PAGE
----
Learn the Preeclampsia Warning Signs – And How to Keep You and Your Baby Healthy

This article was reviewed by our Baystate Health team to ensure medical accuracy.

Kathaleen E. Barker, MD Kathaleen E. Barker, MD View Profile
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As many as one in ten women develop preeclampsia during pregnancy. Because doctors don’t fully understand what causes it, preventing it isn’t really an option. “Which,” says Dr. Katie Barker, an OB/GYN at Baystate Women's Health, “is why it’s incredibly important for moms-to-be to stay vigilant for the signs and symptoms of the condition and attend all prenatal visits no matter how great you’re feeling.”

What is preeclampsia?

Preeclampsia is a disease that only occurs during pregnancy. As Barker explains, “The disease is defined by the presence of two symptoms beginning after your 20th week of pregnancy. The first is an elevated blood pressure, and the second is the presence of protein in your urine, also called proteinuria.”

Preeclampsia typically occurs in the third trimester (28 weeks) but, as Barker notes, 10% of cases are postpartum.

How does preeclampsia affect mom and baby?

To begin with, preeclampsia puts stress on a mother’s heart and can impair liver and kidney function. In fact, the presence of protein in urine is a sign the kidneys aren’t working properly. In addition to kidney failure, Moms with preeclampsia are at risk of suffering a stroke, seizures, hemorrhaging at delivery, and death.

On the baby side of things, preeclampsia can restrict the amount of blood being carried to the placenta. “If the placenta doesn't get enough blood, the baby may not get even blood. And because blood is what supplies oxygen and nutrients to the baby, a lack of it can contribute to low birth weight and make it necessary to deliver a baby preterm.” Babies delivered early have a higher risk of developing long-term health issues, including learning disorders, cerebral palsy, epilepsy, deafness, and blindness. In some instances, preeclampsia causes the placenta to separate from the wall of the uterus before delivery. Tragically, this often leads to stillbirths.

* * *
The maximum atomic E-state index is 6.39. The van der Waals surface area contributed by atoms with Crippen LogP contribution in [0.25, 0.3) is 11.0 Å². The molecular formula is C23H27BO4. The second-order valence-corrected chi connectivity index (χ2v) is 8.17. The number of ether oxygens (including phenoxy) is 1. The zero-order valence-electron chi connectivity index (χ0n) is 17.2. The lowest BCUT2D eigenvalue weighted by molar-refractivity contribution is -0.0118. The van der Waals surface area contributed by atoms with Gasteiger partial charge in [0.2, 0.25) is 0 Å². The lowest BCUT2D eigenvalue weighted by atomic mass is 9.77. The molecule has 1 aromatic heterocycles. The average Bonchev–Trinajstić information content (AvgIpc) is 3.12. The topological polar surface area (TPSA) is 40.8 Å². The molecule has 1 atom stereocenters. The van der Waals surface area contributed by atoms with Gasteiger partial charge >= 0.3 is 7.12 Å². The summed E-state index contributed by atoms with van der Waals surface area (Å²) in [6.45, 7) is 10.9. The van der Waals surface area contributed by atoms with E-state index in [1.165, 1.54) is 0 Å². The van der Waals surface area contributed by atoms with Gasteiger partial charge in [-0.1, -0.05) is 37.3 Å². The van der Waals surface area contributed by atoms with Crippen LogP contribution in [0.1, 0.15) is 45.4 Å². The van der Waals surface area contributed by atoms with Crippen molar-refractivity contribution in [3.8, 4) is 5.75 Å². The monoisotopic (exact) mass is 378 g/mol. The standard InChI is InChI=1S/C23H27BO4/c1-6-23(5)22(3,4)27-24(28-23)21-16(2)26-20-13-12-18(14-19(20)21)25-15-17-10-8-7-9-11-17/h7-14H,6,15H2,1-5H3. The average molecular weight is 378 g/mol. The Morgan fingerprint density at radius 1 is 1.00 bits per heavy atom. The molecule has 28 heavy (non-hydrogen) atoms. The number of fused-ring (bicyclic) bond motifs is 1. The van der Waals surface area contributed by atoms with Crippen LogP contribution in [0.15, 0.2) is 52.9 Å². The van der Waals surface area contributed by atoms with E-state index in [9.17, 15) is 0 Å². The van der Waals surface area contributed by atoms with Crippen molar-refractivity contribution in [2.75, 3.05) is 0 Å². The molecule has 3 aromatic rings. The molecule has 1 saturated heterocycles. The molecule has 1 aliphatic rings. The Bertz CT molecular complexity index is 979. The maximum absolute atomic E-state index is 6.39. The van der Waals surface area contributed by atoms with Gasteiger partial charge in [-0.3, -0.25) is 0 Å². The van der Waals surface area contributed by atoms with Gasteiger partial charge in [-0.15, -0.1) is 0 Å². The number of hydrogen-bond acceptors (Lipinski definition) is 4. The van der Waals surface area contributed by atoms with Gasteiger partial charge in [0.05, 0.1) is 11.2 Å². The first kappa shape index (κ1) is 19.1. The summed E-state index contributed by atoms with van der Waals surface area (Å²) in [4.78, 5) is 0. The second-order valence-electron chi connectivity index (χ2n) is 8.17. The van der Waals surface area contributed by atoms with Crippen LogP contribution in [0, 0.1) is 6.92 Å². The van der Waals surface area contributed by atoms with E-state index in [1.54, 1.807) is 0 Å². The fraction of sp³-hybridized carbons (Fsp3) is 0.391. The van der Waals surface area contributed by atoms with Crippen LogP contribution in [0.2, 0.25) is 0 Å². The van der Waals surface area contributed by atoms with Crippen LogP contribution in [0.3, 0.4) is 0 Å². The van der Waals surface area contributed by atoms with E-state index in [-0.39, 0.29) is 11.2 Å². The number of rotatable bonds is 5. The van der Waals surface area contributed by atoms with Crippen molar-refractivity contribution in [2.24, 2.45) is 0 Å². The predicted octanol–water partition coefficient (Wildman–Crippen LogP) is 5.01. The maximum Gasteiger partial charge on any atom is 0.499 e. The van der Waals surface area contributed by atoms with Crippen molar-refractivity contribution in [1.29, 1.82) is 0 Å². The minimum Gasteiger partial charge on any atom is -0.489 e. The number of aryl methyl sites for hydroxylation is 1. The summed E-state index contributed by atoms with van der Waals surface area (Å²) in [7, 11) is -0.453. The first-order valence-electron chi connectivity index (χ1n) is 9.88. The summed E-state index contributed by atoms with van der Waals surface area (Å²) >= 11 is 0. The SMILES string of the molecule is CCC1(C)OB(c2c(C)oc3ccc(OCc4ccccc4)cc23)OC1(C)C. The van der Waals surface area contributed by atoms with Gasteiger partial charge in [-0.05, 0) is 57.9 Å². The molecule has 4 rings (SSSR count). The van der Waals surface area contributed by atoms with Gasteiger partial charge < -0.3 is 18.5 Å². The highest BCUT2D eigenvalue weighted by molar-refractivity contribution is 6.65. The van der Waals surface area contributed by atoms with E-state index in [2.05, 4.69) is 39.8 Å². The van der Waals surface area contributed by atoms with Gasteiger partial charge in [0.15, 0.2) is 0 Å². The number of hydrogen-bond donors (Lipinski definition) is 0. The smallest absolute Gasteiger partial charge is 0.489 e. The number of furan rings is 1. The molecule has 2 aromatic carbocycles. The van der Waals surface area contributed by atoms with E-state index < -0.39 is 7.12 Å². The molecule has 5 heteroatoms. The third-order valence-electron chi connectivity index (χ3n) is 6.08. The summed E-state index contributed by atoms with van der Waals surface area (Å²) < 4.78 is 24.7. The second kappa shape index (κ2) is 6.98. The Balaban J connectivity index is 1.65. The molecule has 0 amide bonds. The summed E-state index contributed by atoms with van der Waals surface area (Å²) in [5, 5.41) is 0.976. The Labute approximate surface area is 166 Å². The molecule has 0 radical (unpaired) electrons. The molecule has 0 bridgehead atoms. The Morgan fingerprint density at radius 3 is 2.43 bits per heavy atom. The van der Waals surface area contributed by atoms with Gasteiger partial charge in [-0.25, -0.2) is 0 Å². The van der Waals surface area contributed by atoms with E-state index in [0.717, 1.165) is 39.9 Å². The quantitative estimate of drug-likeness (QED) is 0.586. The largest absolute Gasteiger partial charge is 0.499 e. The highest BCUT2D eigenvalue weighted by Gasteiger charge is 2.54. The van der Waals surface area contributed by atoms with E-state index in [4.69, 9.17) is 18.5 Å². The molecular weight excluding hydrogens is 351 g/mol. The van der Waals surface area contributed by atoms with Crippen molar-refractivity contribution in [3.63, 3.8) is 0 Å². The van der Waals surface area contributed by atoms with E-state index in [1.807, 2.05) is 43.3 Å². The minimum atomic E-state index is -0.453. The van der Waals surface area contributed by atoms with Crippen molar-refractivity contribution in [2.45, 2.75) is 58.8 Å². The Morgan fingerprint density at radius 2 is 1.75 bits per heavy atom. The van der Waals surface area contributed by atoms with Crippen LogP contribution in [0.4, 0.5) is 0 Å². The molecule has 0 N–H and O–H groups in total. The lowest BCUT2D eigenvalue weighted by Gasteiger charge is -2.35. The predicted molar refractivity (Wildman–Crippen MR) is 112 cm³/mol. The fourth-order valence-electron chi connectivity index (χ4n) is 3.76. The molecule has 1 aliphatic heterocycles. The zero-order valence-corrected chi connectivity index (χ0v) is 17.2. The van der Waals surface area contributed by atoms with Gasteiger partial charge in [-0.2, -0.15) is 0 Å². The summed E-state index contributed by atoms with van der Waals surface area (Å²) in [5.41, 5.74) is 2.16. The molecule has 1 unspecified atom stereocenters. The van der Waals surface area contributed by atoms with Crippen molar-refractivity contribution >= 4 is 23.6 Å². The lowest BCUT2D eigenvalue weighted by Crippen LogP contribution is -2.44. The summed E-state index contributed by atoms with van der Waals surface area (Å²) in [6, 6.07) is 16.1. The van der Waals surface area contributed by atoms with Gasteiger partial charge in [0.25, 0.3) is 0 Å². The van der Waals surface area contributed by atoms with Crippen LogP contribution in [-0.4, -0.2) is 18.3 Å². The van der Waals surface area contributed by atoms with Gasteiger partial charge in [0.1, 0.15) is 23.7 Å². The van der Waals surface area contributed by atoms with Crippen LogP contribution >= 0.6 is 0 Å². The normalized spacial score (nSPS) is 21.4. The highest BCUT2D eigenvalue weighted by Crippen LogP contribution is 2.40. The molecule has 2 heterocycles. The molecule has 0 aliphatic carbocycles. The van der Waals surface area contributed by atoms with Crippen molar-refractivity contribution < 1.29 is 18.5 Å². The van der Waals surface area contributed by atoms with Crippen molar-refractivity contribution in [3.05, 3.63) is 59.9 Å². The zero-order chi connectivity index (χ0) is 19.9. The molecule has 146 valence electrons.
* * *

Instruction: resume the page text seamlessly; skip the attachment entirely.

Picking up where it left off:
How is preeclampsia treated?

While there’s no ‘cure’ for preeclampsia, Barker says the most effective treatment for it is to deliver the baby and the placenta. “Depending on when the diagnosis happens and how severe the condition is, we may monitor a patient hoping to safely extend the length of pregnancy. The goal is to get to 37 weeks when the baby has the best chance of a healthy survival. In the time leading up to the 37-week mark, a patient will be monitored very closely—often over several days at the hospital— and given medication to control blood pressure and prevent seizures.”

In cases of postpartum preeclampsia, which can occur with 48 hours of delivery or up to six weeks later, treatment includes the same blood pressure and anti-seizure medications.

Who is at risk of developing preeclampsia?

While preeclampsia can strike anyone, there are some factors that put women at higher risk of developing the disease. Among the most concerning are the following:

  • Suffering from preeclampsia in a previous pregnancy
  • Carrying multiple fetuses
  • High blood pressure before pregnancy
  • Diabetes
  • Kidney disease
  • Autoimmune disease
  • COVID-19 infection during pregnancy

Other risk factors of concern include:

  • Being over 40 years old
  • A first pregnancy or a period of ten years between current and previous pregnancy
  • Being overweight
  • Mother or sister who had preeclampsia
  • African American ethnicity

What are warning signs preeclampsia?

“Preeclampsia is only formally diagnosed when you have an elevated blood pressure and a blood test detects protein in your urine indicating an issue with kidney and liver function,” says Barker. “But there are symptoms a woman may experience that should absolutely drive her to contact her doctor to have both her blood pressure and blood checked.”

Some of the most common warning signs of preeclampsia during pregnancy and postpartum include:

  • A headache that won’t go away or respond to usual treatment
  • Seeing spots, blurry vision, or other changes to vision
  • Severe and sudden swelling of the hands or face
  • Sudden weight gain
  • Nausea and vomiting in second half of pregnancy
  • Pain in right upper abdomen or shoulder
  • Shortness of breath and feeling of a heavy chest

Barker urges any women experiencing ANY of these symptoms to, “Contact your doctor immediately. Do not put it off for any reason.” She continues, “Some of the scariest phone calls I get are from expectant moms saying, ‘I don’t know what’s wrong, but something isn’t right.’ If you have that feeling, TRUST your mother’s intuition and call your doctor.

Blood Pressure During Pregnancy

Dr. Katie Barker talks about blood pressure monitoring during pregnancy and why it is important.

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